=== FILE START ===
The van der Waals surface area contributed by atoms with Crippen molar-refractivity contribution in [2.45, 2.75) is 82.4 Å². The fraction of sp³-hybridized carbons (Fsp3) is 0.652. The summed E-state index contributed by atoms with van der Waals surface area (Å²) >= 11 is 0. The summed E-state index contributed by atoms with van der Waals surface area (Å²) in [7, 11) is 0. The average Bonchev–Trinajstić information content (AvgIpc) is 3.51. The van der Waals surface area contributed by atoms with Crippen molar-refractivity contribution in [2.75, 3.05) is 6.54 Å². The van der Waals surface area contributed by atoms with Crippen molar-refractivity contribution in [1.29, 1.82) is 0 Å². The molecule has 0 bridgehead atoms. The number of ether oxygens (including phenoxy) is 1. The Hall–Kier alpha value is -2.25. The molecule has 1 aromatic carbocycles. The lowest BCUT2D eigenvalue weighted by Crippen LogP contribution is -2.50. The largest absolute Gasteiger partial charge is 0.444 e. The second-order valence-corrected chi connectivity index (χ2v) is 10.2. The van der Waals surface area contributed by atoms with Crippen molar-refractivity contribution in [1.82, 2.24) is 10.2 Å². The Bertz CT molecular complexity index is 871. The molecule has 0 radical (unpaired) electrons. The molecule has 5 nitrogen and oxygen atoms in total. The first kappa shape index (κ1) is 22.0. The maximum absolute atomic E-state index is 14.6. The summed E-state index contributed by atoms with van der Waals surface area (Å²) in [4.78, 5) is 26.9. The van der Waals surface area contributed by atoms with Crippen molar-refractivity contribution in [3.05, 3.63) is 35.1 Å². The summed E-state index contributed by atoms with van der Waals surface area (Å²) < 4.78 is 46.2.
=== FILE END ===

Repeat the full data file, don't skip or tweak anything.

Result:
The van der Waals surface area contributed by atoms with Crippen molar-refractivity contribution in [2.45, 2.75) is 82.4 Å². The fraction of sp³-hybridized carbons (Fsp3) is 0.652. The summed E-state index contributed by atoms with van der Waals surface area (Å²) >= 11 is 0. The summed E-state index contributed by atoms with van der Waals surface area (Å²) in [7, 11) is 0. The average Bonchev–Trinajstić information content (AvgIpc) is 3.51. The van der Waals surface area contributed by atoms with Crippen molar-refractivity contribution in [2.75, 3.05) is 6.54 Å². The van der Waals surface area contributed by atoms with Crippen molar-refractivity contribution in [1.29, 1.82) is 0 Å². The molecule has 0 bridgehead atoms. The number of ether oxygens (including phenoxy) is 1. The Hall–Kier alpha value is -2.25. The molecule has 1 aromatic carbocycles. The lowest BCUT2D eigenvalue weighted by Crippen LogP contribution is -2.50. The largest absolute Gasteiger partial charge is 0.444 e. The second-order valence-corrected chi connectivity index (χ2v) is 10.2. The van der Waals surface area contributed by atoms with Crippen molar-refractivity contribution in [1.82, 2.24) is 10.2 Å². The Bertz CT molecular complexity index is 871. The molecule has 0 radical (unpaired) electrons. The molecule has 5 nitrogen and oxygen atoms in total. The first kappa shape index (κ1) is 22.0. The maximum absolute atomic E-state index is 14.6. The summed E-state index contributed by atoms with van der Waals surface area (Å²) in [4.78, 5) is 26.9. The van der Waals surface area contributed by atoms with Crippen molar-refractivity contribution in [3.05, 3.63) is 35.1 Å². The summed E-state index contributed by atoms with van der Waals surface area (Å²) < 4.78 is 46.2.